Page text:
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April 30, 2013

The Assassin's Blade

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Mo hup leung juk / The Butterfly Lovers
Jingle Ma - 2008
Well Go USA Entertainment Region 1 DVD

Cutie pie Charlene Choi makes one very unconvincing guy. That never gets in the way of enjoying this often delightful retelling of a classic Chinese love story. I wrote about an earlier film version from the Shaw Brothers, Love Eterne, a couple of years ago. The Assassin's Blade might sell a few more DVDs than The Butterfly Lovers, but the second title is more accurate. There is sword fighting and displays of martial arts prowess, but its secondary to the romance which is the heart of this film.

An early scene, with different groups fighting it out on the streets, with Chinese opera styled music on the soundtrack, may well be Jingle Ma's tip of the hat to the older Shaw Brothers productions from the Sixties and early Seventies. It's a scene with broad humor and high kicks while Choi, as the young man, Yanzhi, cowers against a wall. Yanzhi is on his/her way to train in martial arts in a school that only has male students. Even when "Big Brother" Liang is in on the secret, he remains discrete in spite of his feelings for the disguised girl.

Tsui Hark also filmed this story with the English language title of The Lovers. Jingle Ma's version is also a reaction to that film.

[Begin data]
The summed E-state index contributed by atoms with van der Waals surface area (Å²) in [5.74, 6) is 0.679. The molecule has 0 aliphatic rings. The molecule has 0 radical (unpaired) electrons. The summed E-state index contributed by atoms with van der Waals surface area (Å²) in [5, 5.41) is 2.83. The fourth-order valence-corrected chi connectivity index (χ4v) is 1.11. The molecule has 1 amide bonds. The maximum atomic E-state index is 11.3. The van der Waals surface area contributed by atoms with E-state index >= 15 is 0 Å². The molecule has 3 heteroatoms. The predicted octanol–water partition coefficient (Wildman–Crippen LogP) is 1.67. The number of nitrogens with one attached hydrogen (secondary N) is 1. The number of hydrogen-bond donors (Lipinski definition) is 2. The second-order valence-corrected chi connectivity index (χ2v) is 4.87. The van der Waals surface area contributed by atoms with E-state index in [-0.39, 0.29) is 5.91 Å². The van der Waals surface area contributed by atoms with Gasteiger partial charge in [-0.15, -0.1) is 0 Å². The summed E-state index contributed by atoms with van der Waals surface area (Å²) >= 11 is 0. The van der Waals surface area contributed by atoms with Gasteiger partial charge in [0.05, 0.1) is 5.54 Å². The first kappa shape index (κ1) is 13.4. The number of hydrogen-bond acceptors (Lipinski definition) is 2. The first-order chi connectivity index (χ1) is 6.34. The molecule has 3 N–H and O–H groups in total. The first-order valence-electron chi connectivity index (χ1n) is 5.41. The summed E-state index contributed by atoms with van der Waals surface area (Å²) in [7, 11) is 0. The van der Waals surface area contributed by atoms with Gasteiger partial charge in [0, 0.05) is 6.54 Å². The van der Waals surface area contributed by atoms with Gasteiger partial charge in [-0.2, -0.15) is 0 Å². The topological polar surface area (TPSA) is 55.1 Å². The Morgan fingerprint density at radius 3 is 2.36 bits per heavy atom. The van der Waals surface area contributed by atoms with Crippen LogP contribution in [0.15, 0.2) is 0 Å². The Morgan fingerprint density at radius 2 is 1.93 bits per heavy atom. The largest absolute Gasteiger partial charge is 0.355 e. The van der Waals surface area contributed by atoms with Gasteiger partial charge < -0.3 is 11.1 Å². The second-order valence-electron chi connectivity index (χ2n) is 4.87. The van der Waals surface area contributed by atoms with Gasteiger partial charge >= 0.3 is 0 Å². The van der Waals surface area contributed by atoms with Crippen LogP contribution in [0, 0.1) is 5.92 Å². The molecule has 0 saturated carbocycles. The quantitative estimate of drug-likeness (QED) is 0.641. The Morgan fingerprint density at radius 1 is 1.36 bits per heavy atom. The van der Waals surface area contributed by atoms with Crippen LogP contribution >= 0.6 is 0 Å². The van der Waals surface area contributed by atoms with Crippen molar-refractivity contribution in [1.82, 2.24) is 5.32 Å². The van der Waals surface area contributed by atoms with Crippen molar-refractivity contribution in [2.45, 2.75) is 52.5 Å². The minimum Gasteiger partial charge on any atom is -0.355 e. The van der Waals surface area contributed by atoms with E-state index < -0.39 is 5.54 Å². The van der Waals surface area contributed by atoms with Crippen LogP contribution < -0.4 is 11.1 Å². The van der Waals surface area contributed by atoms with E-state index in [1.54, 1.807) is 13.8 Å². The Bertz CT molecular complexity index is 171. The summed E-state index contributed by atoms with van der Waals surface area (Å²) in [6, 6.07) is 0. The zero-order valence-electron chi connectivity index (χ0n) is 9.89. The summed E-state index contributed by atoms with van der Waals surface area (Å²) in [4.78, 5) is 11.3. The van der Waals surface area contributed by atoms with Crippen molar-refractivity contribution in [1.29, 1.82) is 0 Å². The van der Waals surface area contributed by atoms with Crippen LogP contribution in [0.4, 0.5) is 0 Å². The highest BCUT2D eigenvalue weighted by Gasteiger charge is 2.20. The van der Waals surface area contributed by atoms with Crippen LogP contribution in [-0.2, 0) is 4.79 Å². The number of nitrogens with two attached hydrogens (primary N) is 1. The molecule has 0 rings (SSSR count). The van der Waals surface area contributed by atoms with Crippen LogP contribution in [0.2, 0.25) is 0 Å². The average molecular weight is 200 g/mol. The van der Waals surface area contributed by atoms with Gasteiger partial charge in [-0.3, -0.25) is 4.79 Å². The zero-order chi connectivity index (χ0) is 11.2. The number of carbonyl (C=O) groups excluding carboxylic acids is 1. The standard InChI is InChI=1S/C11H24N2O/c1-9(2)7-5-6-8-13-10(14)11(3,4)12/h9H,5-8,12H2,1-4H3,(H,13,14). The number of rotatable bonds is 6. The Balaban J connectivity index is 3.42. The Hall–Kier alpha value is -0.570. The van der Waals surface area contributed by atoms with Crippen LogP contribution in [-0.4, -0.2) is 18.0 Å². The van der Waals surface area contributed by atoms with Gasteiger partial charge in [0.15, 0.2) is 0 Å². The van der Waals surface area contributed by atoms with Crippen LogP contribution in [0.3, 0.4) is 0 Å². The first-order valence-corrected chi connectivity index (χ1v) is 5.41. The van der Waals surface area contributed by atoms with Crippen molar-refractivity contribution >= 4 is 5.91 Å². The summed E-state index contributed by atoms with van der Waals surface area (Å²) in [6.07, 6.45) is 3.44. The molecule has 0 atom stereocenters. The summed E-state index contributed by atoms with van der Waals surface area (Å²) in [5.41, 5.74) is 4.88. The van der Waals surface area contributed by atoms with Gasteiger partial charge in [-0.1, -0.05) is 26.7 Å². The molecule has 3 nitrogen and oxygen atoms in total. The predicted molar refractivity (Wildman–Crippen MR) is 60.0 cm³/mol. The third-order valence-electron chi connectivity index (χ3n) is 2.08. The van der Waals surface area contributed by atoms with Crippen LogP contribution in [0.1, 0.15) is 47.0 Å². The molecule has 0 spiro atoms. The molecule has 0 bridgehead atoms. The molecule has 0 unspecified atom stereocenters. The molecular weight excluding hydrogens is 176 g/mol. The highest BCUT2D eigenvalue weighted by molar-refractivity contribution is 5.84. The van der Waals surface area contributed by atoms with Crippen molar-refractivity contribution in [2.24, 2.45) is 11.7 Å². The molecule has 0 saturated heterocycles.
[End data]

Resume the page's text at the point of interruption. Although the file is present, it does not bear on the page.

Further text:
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As can be expected, some of the humor comes from Yanzhi trying to avoid situations where her secret might be exposed, such as when, as part of a school initiation, she's tossed into a lake. The five foot, five inch Choi is dwarfed by all of the men here. When trying to show off her martial arts skill, she barely can move any of the large weapons, and is further humiliated by being assigned to study with the children's group. Yanzhi's feminine skills are put to good use when after being praised for repairing a shirt, he/she teaches a group of young men how to saw, with one remarking that it's harder than kung fu.

Most of the potential homoeroticism is sidestepped here. There is a subplot involving political intrigue. Liang and a romantic rival engage in sword fighting. Tony Ching was responsible for staging the action scenes. Still, most people don't see Romeo and Juliet for the brawling of the Montagues and Capulets, and this story, preceding Shakespeare by about six centuries, is no different.

I've seen only a handful of Jingle Ma's films, with this being the best. What stands out for me is the use of color. Liang takes Yanzhi to a valley of butterflies, where the butterflies and the surrounding plant life are hyper intensive pastels. There is also a wonderful use of red, the wedding costumes worn by Yanzhi and her fiance, Ma, the lanterns, as well as the tinting of Liang's sword, in one of the later scenes.

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Posted by Peter Nellhaus at April 30, 2013 08:38 AM